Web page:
Wealth has been re-divided—but upward, to the social elite. Although Greece has had the highest levels of economic growth in Europe during the recent period, there has been a dramatic decline in living standards for broad layers of the population.

In comparison with other European countries, Greece has a high level of unemployment—officially recorded at 10 percent—and, alongside Italy, Greece has the highest percentage of long-term unemployed in the entire EU. Young people and women are especially hard hit by unemployment and those Greeks who do have jobs tend to work longer hours (42.3 per week) than the European average. More than a fifth of the population lives under the poverty line.

Over the past few years the government of Simitis has organised the privatisation and sale of numerous sectors of public owned interests—raising a total of 5.8 billion euros in the past two years alone. Additional so-called “de-nationalisations” are planned for this year, for example, Olympic Airways, the Greek Post and Postbank, gas concern DEPA, as well as property and interests involved in the tourist industry. These sales are meant to bring in an additional 3 billion euros. Alongside the privatisations, mass redundancies and cuts in social services have taken place.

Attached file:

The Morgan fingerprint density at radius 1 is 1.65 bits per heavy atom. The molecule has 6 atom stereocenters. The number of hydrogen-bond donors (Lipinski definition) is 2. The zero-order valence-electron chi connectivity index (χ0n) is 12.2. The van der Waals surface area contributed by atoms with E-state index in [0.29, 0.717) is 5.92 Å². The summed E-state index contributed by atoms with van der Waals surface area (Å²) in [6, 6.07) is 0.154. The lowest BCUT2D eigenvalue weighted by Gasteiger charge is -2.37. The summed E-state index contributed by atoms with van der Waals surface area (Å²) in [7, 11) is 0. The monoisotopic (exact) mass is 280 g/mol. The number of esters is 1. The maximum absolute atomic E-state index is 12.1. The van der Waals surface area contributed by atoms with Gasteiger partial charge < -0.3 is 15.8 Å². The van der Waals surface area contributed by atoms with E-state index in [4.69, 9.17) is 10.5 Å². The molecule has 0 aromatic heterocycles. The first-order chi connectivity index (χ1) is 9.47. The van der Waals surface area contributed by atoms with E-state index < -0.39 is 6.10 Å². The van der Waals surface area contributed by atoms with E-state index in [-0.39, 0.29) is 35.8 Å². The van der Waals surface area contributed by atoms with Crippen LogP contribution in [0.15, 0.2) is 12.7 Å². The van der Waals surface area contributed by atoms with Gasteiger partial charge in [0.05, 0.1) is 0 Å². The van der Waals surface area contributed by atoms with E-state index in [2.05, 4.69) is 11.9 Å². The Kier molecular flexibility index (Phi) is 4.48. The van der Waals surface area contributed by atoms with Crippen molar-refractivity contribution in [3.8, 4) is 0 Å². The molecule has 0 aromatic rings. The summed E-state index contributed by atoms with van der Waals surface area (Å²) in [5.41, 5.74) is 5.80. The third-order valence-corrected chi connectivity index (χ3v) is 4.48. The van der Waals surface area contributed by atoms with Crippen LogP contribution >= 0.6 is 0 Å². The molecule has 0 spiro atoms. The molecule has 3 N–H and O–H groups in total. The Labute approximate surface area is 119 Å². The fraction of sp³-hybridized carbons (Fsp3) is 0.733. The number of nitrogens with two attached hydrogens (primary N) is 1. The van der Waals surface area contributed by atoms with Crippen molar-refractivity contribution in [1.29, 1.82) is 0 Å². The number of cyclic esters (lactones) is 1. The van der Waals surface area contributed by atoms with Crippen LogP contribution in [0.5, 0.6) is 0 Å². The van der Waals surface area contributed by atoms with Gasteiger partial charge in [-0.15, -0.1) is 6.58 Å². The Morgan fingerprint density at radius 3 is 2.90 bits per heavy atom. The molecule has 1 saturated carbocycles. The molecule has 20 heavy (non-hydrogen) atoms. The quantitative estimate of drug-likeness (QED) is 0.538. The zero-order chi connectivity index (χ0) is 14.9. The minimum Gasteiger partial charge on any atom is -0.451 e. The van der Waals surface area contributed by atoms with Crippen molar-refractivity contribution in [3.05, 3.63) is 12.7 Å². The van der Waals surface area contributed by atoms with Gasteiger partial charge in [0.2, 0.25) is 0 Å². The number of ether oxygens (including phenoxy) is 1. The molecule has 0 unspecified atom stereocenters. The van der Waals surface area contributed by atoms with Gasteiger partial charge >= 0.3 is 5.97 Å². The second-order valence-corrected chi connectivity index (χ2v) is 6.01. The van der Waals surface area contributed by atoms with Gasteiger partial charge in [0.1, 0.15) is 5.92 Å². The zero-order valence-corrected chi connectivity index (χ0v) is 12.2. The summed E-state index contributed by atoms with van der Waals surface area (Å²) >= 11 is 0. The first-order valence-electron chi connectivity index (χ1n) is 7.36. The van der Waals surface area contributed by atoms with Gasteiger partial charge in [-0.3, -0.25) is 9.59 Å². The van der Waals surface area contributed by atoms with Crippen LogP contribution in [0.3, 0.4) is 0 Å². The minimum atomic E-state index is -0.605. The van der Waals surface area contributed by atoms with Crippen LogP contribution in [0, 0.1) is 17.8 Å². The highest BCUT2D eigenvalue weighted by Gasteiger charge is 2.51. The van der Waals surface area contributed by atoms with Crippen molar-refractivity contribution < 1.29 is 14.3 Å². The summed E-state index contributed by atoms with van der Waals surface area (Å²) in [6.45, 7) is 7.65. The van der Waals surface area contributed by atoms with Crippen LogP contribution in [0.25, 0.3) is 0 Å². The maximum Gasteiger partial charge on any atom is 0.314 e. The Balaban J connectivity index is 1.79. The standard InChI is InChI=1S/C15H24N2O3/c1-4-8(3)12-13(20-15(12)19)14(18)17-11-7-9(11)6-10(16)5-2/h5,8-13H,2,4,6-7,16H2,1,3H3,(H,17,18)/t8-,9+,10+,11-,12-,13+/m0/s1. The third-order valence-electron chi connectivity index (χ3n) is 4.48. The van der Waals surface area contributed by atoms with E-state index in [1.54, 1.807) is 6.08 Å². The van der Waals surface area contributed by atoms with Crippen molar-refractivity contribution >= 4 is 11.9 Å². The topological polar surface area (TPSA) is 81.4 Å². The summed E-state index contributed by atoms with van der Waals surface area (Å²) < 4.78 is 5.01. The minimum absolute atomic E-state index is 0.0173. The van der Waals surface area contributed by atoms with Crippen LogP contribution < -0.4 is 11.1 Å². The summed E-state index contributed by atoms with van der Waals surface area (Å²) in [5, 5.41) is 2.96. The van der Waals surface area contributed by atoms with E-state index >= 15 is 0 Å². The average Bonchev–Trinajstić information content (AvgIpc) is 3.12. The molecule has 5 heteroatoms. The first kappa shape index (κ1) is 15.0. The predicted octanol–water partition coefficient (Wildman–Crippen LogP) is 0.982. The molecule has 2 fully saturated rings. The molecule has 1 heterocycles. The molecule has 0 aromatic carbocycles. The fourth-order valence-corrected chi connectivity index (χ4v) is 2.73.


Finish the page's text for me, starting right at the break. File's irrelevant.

Public discontent with the PASOK government was highlighted by protests against plans to reform pensions put forward by Simitis in the spring of 2001. The proposals included substantial cuts in pensions and an increase in total working age before pensions could be drawn. The plans led to a wave of indignation concretely expressed in two general strikes and large-scale demonstrations.

The trade unions sought at the same time to offer support to PASOK while attempting to canalise public anger, but they themselves were taken aback when no less than 85 percent of Greek workers followed their call for a one-day strike on April 26, 2001. The demonstrations that day in Athens and other cities were the biggest to rock Greece since the end of the military dictatorship in 1974.

Following this massive expression of protest Simitis initially withdrew his plans for pension reform, but kept to his main course of action. In order to diffuse and divide public opposition, the government decided to parcel out its so-called reforms in smaller packages aimed at individual groups, specific generations, etc. A number of left-wing groups in Greece predicted that as a result of the mass protests PASOK and the trade unions would be pressured to the “left”, but this did not take place.